WASHINGTON, Aug 27 (Reuters) - The Obama administration’s rush to tackle climate change with new energy efficiency standards on grocery-store freezers has drawn fire from companies that in the past backed tighter benchmarks but say the latest rules are technically flawed and could drive some manufacturers out of business.
The rules could backfire by raising prices for users, who may then opt to hold onto old, less efficient equipment, according to a trade organization that has challenged the regulations in federal court.
Business groups such as the U.S. Chamber of Commerce have also criticized the White House’s use of “social cost of carbon” calculations, which aim to put a dollar value on the impact of pollution, to justify stricter efficiency measures.
Without action from a divided Congress, the White House has focused on using executive actions and regulations from the U.S. Department of Energy and the Environmental Protection Agency to propel Obama’s “Climate Action Plan.”
Opponents say the administration, in racing to roll out various regulations during Obama’s second term, risks sacrificing business interests to meet political goals.
The Energy Department has said the standards for walk-in coolers and walk-in freezers would save consumers nearly $450 billion. In 2030 the annual savings would equal 0.5 percent of total U.S. commercial energy use in 2014, the DOE said.
The rules addressing equipment such as large walk-in freezers found in supermarkets are a key element of energy efficiency standards announced by Obama in May during a speech at a California Wal-Mart store.
Makers of those products say the standards are not technically feasible at this time. That echoes industry criticism that EPA regulations on new power plants call for technology that is not available on a commercial scale.
The Air-Conditioning, Heating, and Refrigeration Institute (AHRI) said significant technical errors embedded in the efficiency standards for walk-in freezers would prevent the realization of the trumpeted gains.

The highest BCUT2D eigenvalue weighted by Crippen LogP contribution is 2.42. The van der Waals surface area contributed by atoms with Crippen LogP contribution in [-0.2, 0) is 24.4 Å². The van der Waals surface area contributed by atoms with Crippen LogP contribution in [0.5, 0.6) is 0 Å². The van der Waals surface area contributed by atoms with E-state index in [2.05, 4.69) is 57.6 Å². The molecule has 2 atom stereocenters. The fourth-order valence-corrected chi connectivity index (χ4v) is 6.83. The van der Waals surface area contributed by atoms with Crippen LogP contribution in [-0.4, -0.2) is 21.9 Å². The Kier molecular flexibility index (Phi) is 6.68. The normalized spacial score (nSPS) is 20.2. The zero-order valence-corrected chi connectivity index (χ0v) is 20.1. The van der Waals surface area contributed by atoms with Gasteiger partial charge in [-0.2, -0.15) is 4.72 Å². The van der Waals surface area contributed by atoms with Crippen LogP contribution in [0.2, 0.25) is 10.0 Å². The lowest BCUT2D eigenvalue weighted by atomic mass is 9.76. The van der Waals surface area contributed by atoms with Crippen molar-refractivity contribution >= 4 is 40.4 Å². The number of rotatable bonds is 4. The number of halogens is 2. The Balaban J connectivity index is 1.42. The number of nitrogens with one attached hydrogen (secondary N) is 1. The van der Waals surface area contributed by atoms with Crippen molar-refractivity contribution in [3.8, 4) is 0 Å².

AHRI members such as Johnson Controls, Lennox International and United Technologies could be among those affected by the rule.
“It makes a great press release, but when you actually look at the energy savings achieved it’s much less,” AHRI President Stephen Yurek told Reuters.
AHRI has filed federal lawsuits asking for a judicial review of the walk-in freezer rule and a rule finalized in February setting standards for commercial refrigeration equipment.
The group is awaiting a response from the DOE. If the agency agrees, the court proceedings would be moot; otherwise, the suit could drag on for up to two years.
A business coalition including the Chamber of Commerce and the American Petroleum Institute, calling the rules “flawed,” zeroed in on the use of the social cost of carbon, a monetary estimate of how pollution affects health, weather and other factors.
This year the administration increased its 2020 SCC estimate to $43 per tonne, up 58 percent from the previous estimate made in 2010, after a multi-agency review.
By not reflecting the EPA’s actions to address sources of carbon, the Energy Department could wind up double counting any drop in emissions from rules such as the freezer standards, critics say.
“The result may be to promote excessive and economically unjustified regulations,” the coalition said of the rule on walk-in freezers.
Electric utilities and oil companies are currently battling with the administration over the scope of climate rules, but AHRI has generally supported higher efficiency levels.
Some of the minimum standards for commercial refrigeration equipment are above the levels required for products to receive the EPA’s Energy Star designation awarded to the most efficient products available for consumers, AHRI said.
If the rules stand, smaller manufacturers that cannot afford to redesign products may be forced out of business, the group said.
Critics also say the Energy Department failed to fully consider input from the industry on highly technical aspects of the standards in its haste to finish the regulations.
The Energy Department said the rule-making process included “multiple public comment periods during which manufacturers, other stakeholders” could weigh in.
Robert Wilkins, vice president of public affairs at Danfoss Group, maker of industrial components, said he attended public meetings the DOE held regarding the standards where government officials could not explain how they arrived at some of the assumptions underpinning the rules.
“They are using assumptions that are wishes and dreams,” Wilkins said.
(The DOE's 76-page cooler and freezer rules: www.regulations.gov/# !documentDetail;D=EERE-2008-BT-STD-0015-0141
Reporting by Ayesha Rascoe; Editing by Ros Krasny and Leslie Adler